Post-Psychiatry Rotation Update: Weeks 1-4

I’m officially halfway done with clinical clerkships! Just took my shelf exam for psychiatry. I thoroughly enjoyed this rotation, from the patient encounters to the cafeteria food.  I was only in psych for 4 weeks, on one of the adult Psychosis treatment teams.  The time flew by. I didn’t see much acute psychosis this month though–actually, I saw quite a few other cases involving mood disorders, drug abuse, and personality disorders.

Our treatment team consisted of an attending physician, a second-year resident, 2 interns, a social worker, a pharmacist, and a pharmacy student.  We rounded in the mornings, asking each patient about their mood, sleep quality, activity during the previous day, etc., and updating them on the current plan.   We also had a separate meeting every morning in which we discussed treatment and discharge planning for our patients.  It was a fantastic opportunity to see interdisciplinary care at work, something that I had not had much exposure to on other rotations thus far.

The timing of this rotation was interesting as well; the five of us medical students (an unusually small group, as the rotation usually sees 12 or more students at a time) started at the same time as the newest interns. For the first few days, we actually taught them some things about how to navigate the electronic medical record and remote access to the clinical workstation. They–as well as the other residents–were always open to teach us about various aspects of psychiatry that would be useful for day-to-day application on the wards and for the shelf exam.

Each of us was exposed to a number of different parts of life at the psych hospital and beyond it.  We participated in morning report, in which we met with the residents, attending physicians, and other staff members and helped report on patients who were admitted the day before and also did presentations for the rest of the residents on topics given to us by the chief resident.  We each attended an AA or NA meeting off-campus to learn about the rich community that is available for people who have abused substances in the past. Some of us were able to see the court proceedings that determine whether a patient who was involuntarily admitted to the hospital should be required to remain there.  I had an afternoon each of addictions clinic and psychosis clinic, where I received a brief glimpse of outpatient psychiatry and how psychiatrists interact with patients that aren’t acutely ill.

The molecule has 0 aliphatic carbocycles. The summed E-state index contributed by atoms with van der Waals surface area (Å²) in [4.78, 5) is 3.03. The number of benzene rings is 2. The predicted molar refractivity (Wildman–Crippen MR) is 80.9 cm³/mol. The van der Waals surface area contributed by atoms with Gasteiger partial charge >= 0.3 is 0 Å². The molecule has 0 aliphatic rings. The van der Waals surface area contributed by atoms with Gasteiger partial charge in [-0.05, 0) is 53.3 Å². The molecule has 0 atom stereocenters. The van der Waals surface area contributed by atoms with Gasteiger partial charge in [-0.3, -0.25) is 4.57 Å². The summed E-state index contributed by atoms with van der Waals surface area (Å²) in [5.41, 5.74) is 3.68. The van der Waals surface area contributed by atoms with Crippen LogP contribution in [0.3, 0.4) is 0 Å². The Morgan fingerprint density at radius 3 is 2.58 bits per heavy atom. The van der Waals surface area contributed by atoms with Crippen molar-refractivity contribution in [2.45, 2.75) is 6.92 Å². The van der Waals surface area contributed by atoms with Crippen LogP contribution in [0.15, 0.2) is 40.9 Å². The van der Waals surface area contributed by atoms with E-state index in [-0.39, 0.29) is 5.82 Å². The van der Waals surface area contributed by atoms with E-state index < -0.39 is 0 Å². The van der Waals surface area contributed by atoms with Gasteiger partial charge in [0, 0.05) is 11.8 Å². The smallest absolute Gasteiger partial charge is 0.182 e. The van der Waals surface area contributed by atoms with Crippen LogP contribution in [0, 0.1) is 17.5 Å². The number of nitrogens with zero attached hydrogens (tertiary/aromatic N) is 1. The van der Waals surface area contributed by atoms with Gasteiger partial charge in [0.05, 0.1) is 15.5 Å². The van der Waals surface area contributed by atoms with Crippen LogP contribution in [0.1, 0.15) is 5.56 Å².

In addition to our other requirements, we were each required to be on call from 5-9pm for three nights of the rotation.  I can’t speak for my classmates, but I learned quite a bit from this experience.  I helped admit patients with various complaints and got to accompany the on-call interns and the senior resident for cross-cover issues.  One I will never forget involved one of the interns and I “talking down” a patient on the addictions unit who had become stressed and was experiencing cravings; we talked to him about what happened and led him through a deep breathing exercise, and he told us that he felt better afterward–in fact, every time I was on the unit after that, he always smiled and waved at me and thanked us for helping him.

We also witnessed ECT, or electroconvulsive therapy.   It is used in a number of patient populations, including those with severe, medication-resistant depression.  The patient is anesthetized, electrodes are placed on the head, and then an electric current is administered that induces a seizure.  The patients usually see improvement in their psychiatric conditions after multiple sessions and continued maintenance; sometimes they don’t realize that they are getting better, even if others see a difference.

One thing I loved about the people I worked with on psych (and peds too, come to think of it) is the amount of feedback that I received, almost on a daily basis.  Members of the team frequently told me when they thought I did a good job with a particular patient, thanked me when I found out useful information from family members, and suggested ways I could improve upon my progress notes or my style of interviewing patients during morning rounds or admissions.  A common comment from the people I worked with is that patients seemed to be able to relate to me.  Many of the patients even had feedback for me.  One patient commented to the team on morning rounds that she felt I had listened to her and really helped her throughout her hospital stay.   On my last day at the hospital, a patient who has been struggling with fairly severe depression encouraged me to never stop smiling.

All told, I miss this rotation already.  I hope that all of the patients I followed over the 4 weeks are able to overcome or manage whatever they were admitted to the hospital for.  I want to check up on them via the EMR to see how they’re doing every now and then, but I don’t think I will have access to the psych records in the long-term.  For now, I’ll miss them, and they’re in my thoughts.

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